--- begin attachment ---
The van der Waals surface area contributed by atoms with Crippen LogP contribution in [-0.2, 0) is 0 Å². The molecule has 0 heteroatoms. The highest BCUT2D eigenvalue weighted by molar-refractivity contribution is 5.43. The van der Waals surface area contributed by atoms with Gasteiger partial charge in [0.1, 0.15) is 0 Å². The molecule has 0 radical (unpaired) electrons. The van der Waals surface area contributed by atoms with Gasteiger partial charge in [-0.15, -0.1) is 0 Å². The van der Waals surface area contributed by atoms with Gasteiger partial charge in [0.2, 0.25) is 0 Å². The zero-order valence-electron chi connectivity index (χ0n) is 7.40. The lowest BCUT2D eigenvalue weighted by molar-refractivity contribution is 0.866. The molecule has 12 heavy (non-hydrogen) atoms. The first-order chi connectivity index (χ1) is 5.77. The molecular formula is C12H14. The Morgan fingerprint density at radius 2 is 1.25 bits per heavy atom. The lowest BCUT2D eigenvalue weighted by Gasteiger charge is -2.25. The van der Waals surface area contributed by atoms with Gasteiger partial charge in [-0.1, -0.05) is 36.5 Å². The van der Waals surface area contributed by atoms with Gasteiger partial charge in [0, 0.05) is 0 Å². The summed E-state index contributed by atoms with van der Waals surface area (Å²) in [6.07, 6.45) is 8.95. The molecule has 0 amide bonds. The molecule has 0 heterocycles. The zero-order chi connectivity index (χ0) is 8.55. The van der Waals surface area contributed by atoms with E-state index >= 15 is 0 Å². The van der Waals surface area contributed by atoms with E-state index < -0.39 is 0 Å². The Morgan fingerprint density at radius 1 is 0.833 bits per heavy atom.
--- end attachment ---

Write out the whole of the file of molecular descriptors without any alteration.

The van der Waals surface area contributed by atoms with Crippen LogP contribution in [-0.2, 0) is 0 Å². The molecule has 0 heteroatoms. The highest BCUT2D eigenvalue weighted by molar-refractivity contribution is 5.43. The van der Waals surface area contributed by atoms with Gasteiger partial charge in [0.1, 0.15) is 0 Å². The molecule has 0 radical (unpaired) electrons. The van der Waals surface area contributed by atoms with Gasteiger partial charge in [-0.15, -0.1) is 0 Å². The van der Waals surface area contributed by atoms with Gasteiger partial charge in [0.2, 0.25) is 0 Å². The zero-order valence-electron chi connectivity index (χ0n) is 7.40. The lowest BCUT2D eigenvalue weighted by molar-refractivity contribution is 0.866. The molecule has 12 heavy (non-hydrogen) atoms. The first-order chi connectivity index (χ1) is 5.77. The molecular formula is C12H14. The Morgan fingerprint density at radius 2 is 1.25 bits per heavy atom. The lowest BCUT2D eigenvalue weighted by Gasteiger charge is -2.25. The van der Waals surface area contributed by atoms with Gasteiger partial charge in [-0.1, -0.05) is 36.5 Å². The van der Waals surface area contributed by atoms with Gasteiger partial charge in [0, 0.05) is 0 Å². The summed E-state index contributed by atoms with van der Waals surface area (Å²) in [6.07, 6.45) is 8.95. The molecule has 0 amide bonds. The molecule has 0 heterocycles. The zero-order chi connectivity index (χ0) is 8.55. The van der Waals surface area contributed by atoms with E-state index >= 15 is 0 Å². The van der Waals surface area contributed by atoms with E-state index < -0.39 is 0 Å². The Morgan fingerprint density at radius 1 is 0.833 bits per heavy atom.